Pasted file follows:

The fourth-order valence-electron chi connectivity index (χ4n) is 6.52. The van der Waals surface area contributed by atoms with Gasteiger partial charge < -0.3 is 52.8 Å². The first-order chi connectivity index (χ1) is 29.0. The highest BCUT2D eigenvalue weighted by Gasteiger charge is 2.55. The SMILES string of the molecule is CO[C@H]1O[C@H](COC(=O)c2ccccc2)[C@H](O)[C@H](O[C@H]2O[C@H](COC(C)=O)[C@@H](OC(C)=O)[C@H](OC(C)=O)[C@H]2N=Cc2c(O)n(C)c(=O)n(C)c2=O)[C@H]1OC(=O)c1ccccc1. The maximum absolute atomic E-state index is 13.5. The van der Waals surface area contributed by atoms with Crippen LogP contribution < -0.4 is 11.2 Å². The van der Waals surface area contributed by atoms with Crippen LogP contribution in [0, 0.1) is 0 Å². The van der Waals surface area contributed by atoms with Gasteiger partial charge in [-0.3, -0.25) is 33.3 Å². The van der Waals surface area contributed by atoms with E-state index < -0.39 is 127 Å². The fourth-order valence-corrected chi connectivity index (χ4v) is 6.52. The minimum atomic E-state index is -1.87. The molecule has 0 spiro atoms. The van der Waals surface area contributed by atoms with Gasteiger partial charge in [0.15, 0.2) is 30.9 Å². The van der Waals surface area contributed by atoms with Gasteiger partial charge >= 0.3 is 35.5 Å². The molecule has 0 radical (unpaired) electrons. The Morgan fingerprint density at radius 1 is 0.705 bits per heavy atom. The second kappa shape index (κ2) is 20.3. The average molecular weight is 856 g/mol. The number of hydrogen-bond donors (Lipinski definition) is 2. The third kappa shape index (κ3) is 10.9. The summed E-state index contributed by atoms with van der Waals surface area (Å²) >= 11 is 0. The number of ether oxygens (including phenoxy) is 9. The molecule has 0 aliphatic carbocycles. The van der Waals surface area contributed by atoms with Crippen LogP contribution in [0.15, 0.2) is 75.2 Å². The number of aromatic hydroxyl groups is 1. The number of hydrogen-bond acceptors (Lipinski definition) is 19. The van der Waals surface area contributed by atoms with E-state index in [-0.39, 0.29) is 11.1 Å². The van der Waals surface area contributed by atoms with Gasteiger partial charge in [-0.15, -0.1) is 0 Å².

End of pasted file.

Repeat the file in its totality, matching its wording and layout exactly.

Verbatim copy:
The fourth-order valence-electron chi connectivity index (χ4n) is 6.52. The van der Waals surface area contributed by atoms with Gasteiger partial charge < -0.3 is 52.8 Å². The first-order chi connectivity index (χ1) is 29.0. The highest BCUT2D eigenvalue weighted by Gasteiger charge is 2.55. The SMILES string of the molecule is CO[C@H]1O[C@H](COC(=O)c2ccccc2)[C@H](O)[C@H](O[C@H]2O[C@H](COC(C)=O)[C@@H](OC(C)=O)[C@H](OC(C)=O)[C@H]2N=Cc2c(O)n(C)c(=O)n(C)c2=O)[C@H]1OC(=O)c1ccccc1. The maximum absolute atomic E-state index is 13.5. The van der Waals surface area contributed by atoms with Crippen LogP contribution < -0.4 is 11.2 Å². The van der Waals surface area contributed by atoms with Crippen LogP contribution in [0, 0.1) is 0 Å². The van der Waals surface area contributed by atoms with Gasteiger partial charge in [-0.3, -0.25) is 33.3 Å². The van der Waals surface area contributed by atoms with E-state index < -0.39 is 127 Å². The fourth-order valence-corrected chi connectivity index (χ4v) is 6.52. The minimum atomic E-state index is -1.87. The molecule has 0 spiro atoms. The van der Waals surface area contributed by atoms with Gasteiger partial charge in [0.15, 0.2) is 30.9 Å². The van der Waals surface area contributed by atoms with Gasteiger partial charge >= 0.3 is 35.5 Å². The molecule has 0 radical (unpaired) electrons. The Morgan fingerprint density at radius 1 is 0.705 bits per heavy atom. The second kappa shape index (κ2) is 20.3. The average molecular weight is 856 g/mol. The number of hydrogen-bond donors (Lipinski definition) is 2. The third kappa shape index (κ3) is 10.9. The summed E-state index contributed by atoms with van der Waals surface area (Å²) >= 11 is 0. The number of ether oxygens (including phenoxy) is 9. The molecule has 0 aliphatic carbocycles. The van der Waals surface area contributed by atoms with Crippen LogP contribution in [0.15, 0.2) is 75.2 Å². The number of aromatic hydroxyl groups is 1. The number of hydrogen-bond acceptors (Lipinski definition) is 19. The van der Waals surface area contributed by atoms with E-state index in [-0.39, 0.29) is 11.1 Å². The van der Waals surface area contributed by atoms with Gasteiger partial charge in [-0.15, -0.1) is 0 Å².